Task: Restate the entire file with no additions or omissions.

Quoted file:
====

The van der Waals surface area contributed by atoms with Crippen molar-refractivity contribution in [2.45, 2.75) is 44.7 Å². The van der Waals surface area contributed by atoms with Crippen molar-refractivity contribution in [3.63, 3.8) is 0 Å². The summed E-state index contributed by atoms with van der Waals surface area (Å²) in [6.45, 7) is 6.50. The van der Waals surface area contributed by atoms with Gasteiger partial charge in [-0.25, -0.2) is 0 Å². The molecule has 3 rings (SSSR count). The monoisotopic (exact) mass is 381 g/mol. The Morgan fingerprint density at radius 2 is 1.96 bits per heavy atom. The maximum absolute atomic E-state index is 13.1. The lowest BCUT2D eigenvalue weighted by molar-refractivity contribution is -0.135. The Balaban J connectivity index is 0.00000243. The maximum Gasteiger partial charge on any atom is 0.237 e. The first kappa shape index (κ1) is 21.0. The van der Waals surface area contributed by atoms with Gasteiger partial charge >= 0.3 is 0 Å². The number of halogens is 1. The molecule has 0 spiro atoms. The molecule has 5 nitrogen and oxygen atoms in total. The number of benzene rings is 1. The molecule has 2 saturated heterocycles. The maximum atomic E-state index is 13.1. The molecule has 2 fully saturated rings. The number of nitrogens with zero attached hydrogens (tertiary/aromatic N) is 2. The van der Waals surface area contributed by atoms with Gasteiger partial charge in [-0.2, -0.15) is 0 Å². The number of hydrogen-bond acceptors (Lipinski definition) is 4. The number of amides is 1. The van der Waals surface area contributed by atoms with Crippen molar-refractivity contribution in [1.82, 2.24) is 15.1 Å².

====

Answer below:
The van der Waals surface area contributed by atoms with Crippen molar-refractivity contribution in [2.45, 2.75) is 44.7 Å². The van der Waals surface area contributed by atoms with Crippen molar-refractivity contribution in [3.63, 3.8) is 0 Å². The summed E-state index contributed by atoms with van der Waals surface area (Å²) in [6.45, 7) is 6.50. The van der Waals surface area contributed by atoms with Gasteiger partial charge in [-0.25, -0.2) is 0 Å². The molecule has 3 rings (SSSR count). The monoisotopic (exact) mass is 381 g/mol. The Morgan fingerprint density at radius 2 is 1.96 bits per heavy atom. The maximum absolute atomic E-state index is 13.1. The lowest BCUT2D eigenvalue weighted by molar-refractivity contribution is -0.135. The Balaban J connectivity index is 0.00000243. The maximum Gasteiger partial charge on any atom is 0.237 e. The first kappa shape index (κ1) is 21.0. The van der Waals surface area contributed by atoms with Gasteiger partial charge >= 0.3 is 0 Å². The number of halogens is 1. The molecule has 0 spiro atoms. The molecule has 5 nitrogen and oxygen atoms in total. The number of benzene rings is 1. The molecule has 2 saturated heterocycles. The maximum atomic E-state index is 13.1. The molecule has 2 fully saturated rings. The number of nitrogens with zero attached hydrogens (tertiary/aromatic N) is 2. The van der Waals surface area contributed by atoms with Gasteiger partial charge in [-0.2, -0.15) is 0 Å². The number of hydrogen-bond acceptors (Lipinski definition) is 4. The number of amides is 1. The van der Waals surface area contributed by atoms with Crippen molar-refractivity contribution in [1.82, 2.24) is 15.1 Å².